As today is Saint Patrick’s Day, I thought the 2009 animated feature The Secret of Kells would be an appropriate movie to watch and review. After all, it has some similarities to the holiday. Both are rooted in Irish tradition, both involve a great deal of the color green, and both involve the mixing of Christian tradition with Celtic lore: St. Patrick and leprechaun symbolism for the holiday, and a woodland fairy in the film, which is about the creation of the illuminated manuscript the Book of Kells.
It’s a purely fictional tale (as if you couldn’t guess by the fairy), but the Book of Kells is a real item, an illustrated edition of the four Gospels of the New Testament. Directors Tomm Moore and Nora Twomey decided to create a film which used animation design based on the illuminated pages of the book, giving the film a look that is rather unlike any other animated feature I’ve seen.
An apple a day keeps the abbot at bay?
The use of a medieval art style as the base, with the flattened perspective and geometric emphasis, does take a bit of getting used to as an animation style. It’s almost Cubist. But I found myself adjusting to it in short order, which was helped by the fact that there is a lot of detail work in the imagery (again, like the illuminated pages it’s inspired by). There’s scarcely an inch of space in the backgrounds that isn’t covered with details. Small incidental objects, colorful patterns, and symbols abound; even the snowflakes are depicted with Celtic knots. So although it’s a strange-looking film, it’s a pretty one as well.
The story concerns a young boy named Brendan (voiced by Evan McGuire, in his first and sole role so far; in fact, this was the first role for both of the younger characters in the film, leading me to suspect that the young voices are actual young voices and not older actors trying to sound young). Brendan is twelve years old, and is growing up in the abbey of Kells, under the watchful eye of his uncle, the Abbot Cellach (Brendan Gleeson). The Abbot is concerned about the invasions of the Northmen, and is putting his monks hard at work at building an impenetrable wall around the town to keep the invaders out. There is no time for work on anything else, not even gathering supplies to write their manuscripts, and Brendan is forbidden to exit the walls.
The Abbot has more faith in his walls than in his faith.
Brendan’s life changes with the arrival of Brother Aidan (Mick Lally), a monk from the island of Iona, and his cat Pangur Ban. Besides his cat, Aidan brings two things of importance; word that the Northmen are coming, and the illuminated book he has been working on. Aidan is a master illuminator, but his eyes and hands are starting to fail him, and so he turns to Brendan as an apprentice. But with the Northmen invading, the Abbot is doubly concerned with keeping Brendan and the monks on task with building the wall, and forbids Brendan from assisting Aidan. Brendan, of course, sneaks out to gather some berries for ink, and it is in the forest where he encounters Aisling (Christen Mooney), a white-haired fairy who shows him the forest and begins giving assistance in his attempts to complete the book. Her motives for helping out are never quite explained, but she seems mostly motivated by curiosity.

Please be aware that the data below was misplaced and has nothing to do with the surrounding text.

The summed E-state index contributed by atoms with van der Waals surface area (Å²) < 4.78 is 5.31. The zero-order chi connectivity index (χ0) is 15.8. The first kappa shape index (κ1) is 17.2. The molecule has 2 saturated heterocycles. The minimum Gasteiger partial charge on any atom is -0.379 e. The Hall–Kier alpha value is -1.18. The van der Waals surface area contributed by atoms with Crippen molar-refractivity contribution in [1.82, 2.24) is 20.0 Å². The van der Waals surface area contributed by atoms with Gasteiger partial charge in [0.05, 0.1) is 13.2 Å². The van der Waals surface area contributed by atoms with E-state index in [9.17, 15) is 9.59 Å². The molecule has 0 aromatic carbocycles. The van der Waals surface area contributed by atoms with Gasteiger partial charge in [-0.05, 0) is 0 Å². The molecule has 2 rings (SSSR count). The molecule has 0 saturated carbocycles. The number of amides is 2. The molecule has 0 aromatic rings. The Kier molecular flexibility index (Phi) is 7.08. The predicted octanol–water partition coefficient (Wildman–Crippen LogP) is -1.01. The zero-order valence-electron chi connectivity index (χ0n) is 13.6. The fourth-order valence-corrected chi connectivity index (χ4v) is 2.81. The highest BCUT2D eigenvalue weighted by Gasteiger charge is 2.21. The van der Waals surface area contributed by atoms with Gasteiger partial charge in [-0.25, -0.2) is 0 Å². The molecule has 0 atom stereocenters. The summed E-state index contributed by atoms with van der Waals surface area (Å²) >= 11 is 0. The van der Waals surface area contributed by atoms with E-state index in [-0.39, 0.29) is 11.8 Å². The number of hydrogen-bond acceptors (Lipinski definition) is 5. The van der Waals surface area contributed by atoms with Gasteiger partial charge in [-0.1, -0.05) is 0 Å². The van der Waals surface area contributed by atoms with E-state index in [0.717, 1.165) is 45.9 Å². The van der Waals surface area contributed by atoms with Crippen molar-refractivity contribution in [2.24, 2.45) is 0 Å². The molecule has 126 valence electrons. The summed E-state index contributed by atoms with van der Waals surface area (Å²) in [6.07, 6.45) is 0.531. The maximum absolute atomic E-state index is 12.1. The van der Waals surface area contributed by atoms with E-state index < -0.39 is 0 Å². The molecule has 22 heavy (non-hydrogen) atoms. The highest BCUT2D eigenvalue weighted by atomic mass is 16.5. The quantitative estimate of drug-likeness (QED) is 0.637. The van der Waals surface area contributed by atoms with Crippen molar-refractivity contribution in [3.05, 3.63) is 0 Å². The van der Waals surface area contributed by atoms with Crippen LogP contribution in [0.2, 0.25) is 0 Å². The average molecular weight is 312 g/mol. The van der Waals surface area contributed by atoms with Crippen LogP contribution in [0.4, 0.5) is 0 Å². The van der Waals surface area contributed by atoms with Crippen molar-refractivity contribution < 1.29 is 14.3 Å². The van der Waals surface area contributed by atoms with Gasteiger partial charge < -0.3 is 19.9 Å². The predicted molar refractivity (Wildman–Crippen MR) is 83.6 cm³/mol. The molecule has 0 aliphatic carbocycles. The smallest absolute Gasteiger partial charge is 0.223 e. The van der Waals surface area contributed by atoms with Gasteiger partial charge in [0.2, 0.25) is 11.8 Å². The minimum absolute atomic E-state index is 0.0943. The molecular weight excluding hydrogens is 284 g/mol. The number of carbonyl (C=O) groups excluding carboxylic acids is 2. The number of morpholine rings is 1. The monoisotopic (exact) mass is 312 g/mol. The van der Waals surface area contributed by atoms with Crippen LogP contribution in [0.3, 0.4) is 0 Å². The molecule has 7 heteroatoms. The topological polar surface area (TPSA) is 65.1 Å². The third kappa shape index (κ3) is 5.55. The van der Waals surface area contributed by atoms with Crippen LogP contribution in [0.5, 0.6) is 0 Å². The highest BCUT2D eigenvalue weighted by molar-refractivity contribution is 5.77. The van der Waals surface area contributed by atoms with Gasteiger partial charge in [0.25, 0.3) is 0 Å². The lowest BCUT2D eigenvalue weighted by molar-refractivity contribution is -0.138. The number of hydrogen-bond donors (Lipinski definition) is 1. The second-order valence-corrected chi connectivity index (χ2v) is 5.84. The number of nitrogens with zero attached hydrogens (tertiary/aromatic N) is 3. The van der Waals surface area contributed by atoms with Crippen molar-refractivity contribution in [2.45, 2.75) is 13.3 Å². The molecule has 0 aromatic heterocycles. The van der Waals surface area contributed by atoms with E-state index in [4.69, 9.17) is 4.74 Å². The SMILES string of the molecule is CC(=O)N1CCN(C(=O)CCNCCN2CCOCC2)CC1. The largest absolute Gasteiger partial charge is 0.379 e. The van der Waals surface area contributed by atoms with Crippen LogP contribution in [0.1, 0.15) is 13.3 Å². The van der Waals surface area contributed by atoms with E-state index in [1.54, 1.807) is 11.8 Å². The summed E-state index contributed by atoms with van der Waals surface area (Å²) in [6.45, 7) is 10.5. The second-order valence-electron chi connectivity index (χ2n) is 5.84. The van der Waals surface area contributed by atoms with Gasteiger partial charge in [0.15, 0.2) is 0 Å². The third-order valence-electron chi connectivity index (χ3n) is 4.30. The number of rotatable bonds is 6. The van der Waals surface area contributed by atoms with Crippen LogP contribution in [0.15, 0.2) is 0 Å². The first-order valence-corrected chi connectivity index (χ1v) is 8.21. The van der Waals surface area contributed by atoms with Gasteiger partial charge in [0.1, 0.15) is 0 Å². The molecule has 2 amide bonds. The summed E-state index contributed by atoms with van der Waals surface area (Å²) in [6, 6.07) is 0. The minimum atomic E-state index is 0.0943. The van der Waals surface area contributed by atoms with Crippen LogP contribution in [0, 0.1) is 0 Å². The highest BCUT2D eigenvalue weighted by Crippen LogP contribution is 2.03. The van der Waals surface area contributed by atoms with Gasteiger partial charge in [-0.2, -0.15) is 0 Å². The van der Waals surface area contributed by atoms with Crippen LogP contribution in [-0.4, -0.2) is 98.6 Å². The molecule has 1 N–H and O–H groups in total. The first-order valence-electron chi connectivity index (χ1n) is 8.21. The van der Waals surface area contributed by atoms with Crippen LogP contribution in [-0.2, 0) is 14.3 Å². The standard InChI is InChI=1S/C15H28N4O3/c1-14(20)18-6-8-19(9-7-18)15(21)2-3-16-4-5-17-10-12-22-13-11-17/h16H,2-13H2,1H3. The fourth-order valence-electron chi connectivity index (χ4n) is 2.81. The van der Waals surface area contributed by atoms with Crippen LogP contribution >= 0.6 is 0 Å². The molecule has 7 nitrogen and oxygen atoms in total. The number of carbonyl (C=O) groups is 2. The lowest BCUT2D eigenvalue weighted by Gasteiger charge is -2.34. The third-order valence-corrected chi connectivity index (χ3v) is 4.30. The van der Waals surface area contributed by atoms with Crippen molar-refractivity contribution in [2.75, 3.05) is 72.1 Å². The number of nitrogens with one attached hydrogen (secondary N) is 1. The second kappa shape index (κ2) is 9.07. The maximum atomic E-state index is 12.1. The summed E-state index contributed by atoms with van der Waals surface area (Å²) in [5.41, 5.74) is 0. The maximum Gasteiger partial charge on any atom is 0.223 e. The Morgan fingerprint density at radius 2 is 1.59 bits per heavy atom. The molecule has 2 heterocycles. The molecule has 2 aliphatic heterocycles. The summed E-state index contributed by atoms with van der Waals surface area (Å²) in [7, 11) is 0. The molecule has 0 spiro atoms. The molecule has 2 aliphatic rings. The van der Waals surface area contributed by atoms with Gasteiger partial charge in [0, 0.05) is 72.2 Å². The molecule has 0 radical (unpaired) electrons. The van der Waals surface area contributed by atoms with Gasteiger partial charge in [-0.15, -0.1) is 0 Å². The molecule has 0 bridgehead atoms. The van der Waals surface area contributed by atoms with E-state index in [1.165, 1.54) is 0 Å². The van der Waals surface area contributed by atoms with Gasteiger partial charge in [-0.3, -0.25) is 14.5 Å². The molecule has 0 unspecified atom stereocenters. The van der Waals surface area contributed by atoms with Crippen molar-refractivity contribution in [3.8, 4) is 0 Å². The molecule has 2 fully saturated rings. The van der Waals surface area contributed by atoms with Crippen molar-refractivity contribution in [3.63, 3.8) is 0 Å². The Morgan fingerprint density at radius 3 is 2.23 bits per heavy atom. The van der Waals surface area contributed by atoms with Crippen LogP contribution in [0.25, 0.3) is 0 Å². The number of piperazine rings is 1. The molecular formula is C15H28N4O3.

Or perhaps just the chance to behave curiously.
As the film runs only a little more than an hour, it doesn’t have a particularly complex plot, but it’s quickly-paced and entertaining. The voice actors all sound good, and there’s a lot of beautiful music playing in the background throughout the film. And the visuals are worth checking out on their own if you’re a fan of animation; as I said above, while they may take a little getting used to, there’s nothing else quite like them in animation. The forest scenes are green and lush, the town scenes are humble but no less detailed, and when the animators want a scene to look dark and scary or mysterious and mystical, they manage all of that skillfully as well. The film was nominated for an Academy Award for Best Animated Feature, and it was probably mostly on the strength of the visuals. That’s not to say the rest of it isn’t good — it is — just that it’s the look of the thing that really makes it stand out. And it’s a film that manages to be entertaining, if simple, for both children and adults (people who are fans of Celtic mythology will get more out of it than others, as will people who are knowledgeable of the history that is being used as a very rough inspiration for the story).
This was my daughter’s favorite movie for a good while and it is absolutely beautiful. I never really realized how short the movie was, it’s really captivating from beginning to end. Maybe simple, but there’s nothing wrong with a little simple now and then. I even commissioned a plush doll of Aisling and Panger ban since there wasn’t any merchandising for the movie.
Nice. I’m always glad to hear when children like a movie I think they’ll like… not having kids of my own, and not being a kid any more, I have to speculate, and it’s reassuring to know I’m not completely off-base. 🙂 And you’re right about the film being beautiful… it’s a very different style, but it works well for the subject.
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I think Tomm Moore is working in the tradition of Irish folktales, which have often blended stories of saints and fairies. My opinion is that the fairy elements in the story work well given the context, and it is the Catholic faith that has the last word 🙂